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Second sex unveiled

Jane Rosenthal

This frank look at how sexuality, sexual behaviours, relationship skills develop in a man, makes Bad Sex a groundbreaking novel.

Bad Sex by Leon de Kock (Umuzi)

To begin with, one has to wonder at the title of this novel. For Leon de Kock, poet, translator, literary academic, to choose this in-your-face and rather tacky title, is a surprise. Attention-getting. But as De Kock himself has said, “bad sex” can be read in many ways. It’s not that obvious, but this novel is really about the consequences of climate change—climate of ­opinion change.

The main, in fact one comes to feel almost the only, character is Sammy Baptista, the narrator; it is set in the Sixties and Seventies, in the Mayfair of that time, scrunched between Fordsburg/Fietas and the old Crown Mines, a white working-class area. Sam is a “Mayfair boykie” of Portuguese-Irish-Afrikaans extraction and his childhood is a battle for survival in a world of brandy-and-Coke braais, mother gossiping with vicious intent in the kitchen with her hugely fat friend, Suzy and, factory-worker father off to the Libertas Hotel.

“This bar, kroeg, crucible of male shame, — a stinking hole of low-life wetters, rondfokkers, good-for-nothing, kaksleg shits who sat there talking the biggest load of crap on Earth while their wives burned the supper at home in their semi-detached houses, their ‘semis’ because their children were driving them mad. Med.” It’s a household in which pa works but ma controls the pay-packet and battles for power, dominance and control seems paramount. Sam is, however, sent to learn boxing and to a neurologist when he develops ­epilepsy.

A philosophical and linguistic meander
The whole narrative is delivered as Sam’s “reverse-reel view of life”, a conversation, in person and in writing, with his therapist, Anna. It is the “theatre of the second guess, a chamber where all certainty of action and motive is suspended ...” as we hear Sam’s engaging narrator’s voice, sometimes reverting to the crude but apposite language of Mayfair streets, but more often into a soliloquy, a riff, a philosophical and linguistic meander that is characteristically
De Kock.

Sam is seeing Anna to try to understand why yet another relationship has ended badly. He goes far back, to his earliest sexual encounters, starting with the first whiff of the power of sex when he finds a couple, Marie and Hennie, snogging obliviously in the passage. He senses that they are out of control—that’s the bad and scary part.

There’s a lot more sex in this novel in which Sam tells with utmost candour of abuse in his childhood and teenage years and then of later encounters. Anna helps him see the point of disconnect. But interestingly, though Sam understands what she has shown him, he does not buy into change. The novel is about why he doesn’t.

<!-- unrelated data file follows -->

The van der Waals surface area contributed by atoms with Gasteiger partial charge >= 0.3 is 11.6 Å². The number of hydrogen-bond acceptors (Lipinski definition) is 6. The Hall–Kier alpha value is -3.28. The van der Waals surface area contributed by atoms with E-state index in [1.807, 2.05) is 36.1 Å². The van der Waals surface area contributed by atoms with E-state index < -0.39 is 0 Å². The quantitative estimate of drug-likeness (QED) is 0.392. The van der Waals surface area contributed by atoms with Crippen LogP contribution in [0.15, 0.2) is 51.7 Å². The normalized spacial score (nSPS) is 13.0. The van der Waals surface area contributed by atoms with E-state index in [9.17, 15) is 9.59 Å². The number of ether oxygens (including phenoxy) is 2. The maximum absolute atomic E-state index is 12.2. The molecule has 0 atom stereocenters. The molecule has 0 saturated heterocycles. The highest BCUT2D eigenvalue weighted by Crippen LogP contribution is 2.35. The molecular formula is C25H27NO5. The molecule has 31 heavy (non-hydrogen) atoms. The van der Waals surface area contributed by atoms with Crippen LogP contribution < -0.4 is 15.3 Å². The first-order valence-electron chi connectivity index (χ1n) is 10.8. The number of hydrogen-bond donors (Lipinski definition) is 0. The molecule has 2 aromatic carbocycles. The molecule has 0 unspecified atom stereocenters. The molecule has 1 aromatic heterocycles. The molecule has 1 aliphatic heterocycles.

It is an extremely interesting addition to the canon of South African fiction in which much has been written on the abuse and damage wrought on women: Mol in Triomf for example. This frank look at how sexuality, sexual behaviours, relationship skills develop in a man, makes this a groundbreaking novel. It is discomforting insofar as it is focused so obsessively on sex, gender and masculinity. Some rather stereotyped female characters play out in the background.

I found myself thinking of Maurice, that wonderful old roué in the movie Venus (screenplay by Hanif Kureishi), played by Peter O’Toole, who is called by one of his friends “The Prince of Pussy”. He does have the advantage of old age, a life richly lived, but here is a character who is a cheerful philanderer, a man who has misbehaved and abandoned many loves, but one who can nevertheless enjoy and comment on the world around him.

Sam, however, perhaps because he is still in the throes of it all, is too narrow and very angry; apart from sex his view of the world has been pared down to noting the trappings of class and power. And whereas Maurice loves women, Sam does not. He is obsessed with men, his own sexuality, and it often seems he would be happier in a relationship with a man were it not for his entrenched homophobic upbringing. At the end of the book he is still in defensive mode.

The shouts on the cover of this book describe it as “captivating” and “unapologetic”, which it is. Some will find it offensive—the sex is pretty graphic—and some may see misogyny. I see it as the story of a tragically arrested man, addicted to bad sex (as in illicit or somehow wrong). The title, in its most likely meaning—I keep on about this—disguises the seriousness of this novel, which is, almost throughout, beautifully written: light, swift, elegant, amusing and informed.

An interesting read

To anyone who has mused on how relationships work and why we are as we are, act out as we do, this will be an interesting read. As you keep turning it over in your mind the question you should be asking is not about the inner dynamics of sexual relationships, which this novel purports to be about, but whether it is in fact an act of “regstellende aksie” (so much better in Afrikaans) against the current favouring of women, an act of redress?

Whatever your conclusions, this novel is provocative. In the interests of fairness it deserves to be read. It is not so much about the titillations of bad sex, but of being the bad sex.

Which women were until recently, but in a different way.

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